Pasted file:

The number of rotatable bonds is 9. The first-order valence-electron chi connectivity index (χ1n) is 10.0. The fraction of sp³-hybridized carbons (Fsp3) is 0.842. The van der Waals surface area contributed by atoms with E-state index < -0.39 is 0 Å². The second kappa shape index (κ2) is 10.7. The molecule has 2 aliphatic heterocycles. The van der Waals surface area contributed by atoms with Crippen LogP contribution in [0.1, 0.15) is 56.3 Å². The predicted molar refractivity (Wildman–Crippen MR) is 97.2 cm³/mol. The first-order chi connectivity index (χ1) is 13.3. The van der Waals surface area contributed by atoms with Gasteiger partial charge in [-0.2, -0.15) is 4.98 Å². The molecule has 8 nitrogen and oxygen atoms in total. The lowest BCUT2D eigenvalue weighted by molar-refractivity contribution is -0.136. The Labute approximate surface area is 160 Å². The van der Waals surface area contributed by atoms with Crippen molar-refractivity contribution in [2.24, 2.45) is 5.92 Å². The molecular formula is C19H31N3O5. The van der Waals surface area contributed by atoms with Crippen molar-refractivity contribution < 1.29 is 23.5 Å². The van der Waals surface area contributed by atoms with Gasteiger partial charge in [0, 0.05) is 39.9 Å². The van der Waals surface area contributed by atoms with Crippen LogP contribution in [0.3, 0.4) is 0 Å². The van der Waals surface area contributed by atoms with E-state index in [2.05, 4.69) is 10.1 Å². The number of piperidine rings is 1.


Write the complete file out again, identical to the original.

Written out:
The number of rotatable bonds is 9. The first-order valence-electron chi connectivity index (χ1n) is 10.0. The fraction of sp³-hybridized carbons (Fsp3) is 0.842. The van der Waals surface area contributed by atoms with E-state index < -0.39 is 0 Å². The second kappa shape index (κ2) is 10.7. The molecule has 2 aliphatic heterocycles. The van der Waals surface area contributed by atoms with Crippen LogP contribution in [0.1, 0.15) is 56.3 Å². The predicted molar refractivity (Wildman–Crippen MR) is 97.2 cm³/mol. The first-order chi connectivity index (χ1) is 13.3. The van der Waals surface area contributed by atoms with Gasteiger partial charge in [-0.2, -0.15) is 4.98 Å². The molecule has 8 nitrogen and oxygen atoms in total. The lowest BCUT2D eigenvalue weighted by molar-refractivity contribution is -0.136. The Labute approximate surface area is 160 Å². The van der Waals surface area contributed by atoms with Crippen molar-refractivity contribution in [2.24, 2.45) is 5.92 Å². The molecular formula is C19H31N3O5. The van der Waals surface area contributed by atoms with Crippen molar-refractivity contribution < 1.29 is 23.5 Å². The van der Waals surface area contributed by atoms with Gasteiger partial charge in [0, 0.05) is 39.9 Å². The van der Waals surface area contributed by atoms with Crippen LogP contribution in [0.3, 0.4) is 0 Å². The van der Waals surface area contributed by atoms with E-state index in [2.05, 4.69) is 10.1 Å². The number of piperidine rings is 1.